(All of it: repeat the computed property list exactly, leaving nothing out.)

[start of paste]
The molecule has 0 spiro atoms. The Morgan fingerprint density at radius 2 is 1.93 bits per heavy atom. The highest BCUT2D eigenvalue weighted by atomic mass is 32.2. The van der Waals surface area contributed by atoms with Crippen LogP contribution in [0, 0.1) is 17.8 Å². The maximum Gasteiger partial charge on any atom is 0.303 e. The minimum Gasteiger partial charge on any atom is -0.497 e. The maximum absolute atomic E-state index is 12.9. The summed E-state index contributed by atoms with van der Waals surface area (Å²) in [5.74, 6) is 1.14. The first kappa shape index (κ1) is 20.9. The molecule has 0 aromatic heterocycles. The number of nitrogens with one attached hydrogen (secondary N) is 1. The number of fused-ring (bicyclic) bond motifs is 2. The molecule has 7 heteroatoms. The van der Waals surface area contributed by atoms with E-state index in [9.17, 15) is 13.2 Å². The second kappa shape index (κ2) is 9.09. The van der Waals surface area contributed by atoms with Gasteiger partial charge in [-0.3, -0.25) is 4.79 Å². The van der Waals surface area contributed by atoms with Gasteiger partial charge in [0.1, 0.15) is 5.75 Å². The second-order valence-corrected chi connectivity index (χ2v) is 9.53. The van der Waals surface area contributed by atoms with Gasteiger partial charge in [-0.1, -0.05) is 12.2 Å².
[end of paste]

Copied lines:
The molecule has 0 spiro atoms. The Morgan fingerprint density at radius 2 is 1.93 bits per heavy atom. The highest BCUT2D eigenvalue weighted by atomic mass is 32.2. The van der Waals surface area contributed by atoms with Crippen LogP contribution in [0, 0.1) is 17.8 Å². The maximum Gasteiger partial charge on any atom is 0.303 e. The minimum Gasteiger partial charge on any atom is -0.497 e. The maximum absolute atomic E-state index is 12.9. The summed E-state index contributed by atoms with van der Waals surface area (Å²) in [5.74, 6) is 1.14. The first kappa shape index (κ1) is 20.9. The molecule has 0 aromatic heterocycles. The number of nitrogens with one attached hydrogen (secondary N) is 1. The number of fused-ring (bicyclic) bond motifs is 2. The molecule has 7 heteroatoms. The van der Waals surface area contributed by atoms with E-state index in [9.17, 15) is 13.2 Å². The second kappa shape index (κ2) is 9.09. The van der Waals surface area contributed by atoms with Gasteiger partial charge in [-0.3, -0.25) is 4.79 Å². The van der Waals surface area contributed by atoms with Gasteiger partial charge in [0.1, 0.15) is 5.75 Å². The second-order valence-corrected chi connectivity index (χ2v) is 9.53. The van der Waals surface area contributed by atoms with Gasteiger partial charge in [-0.1, -0.05) is 12.2 Å².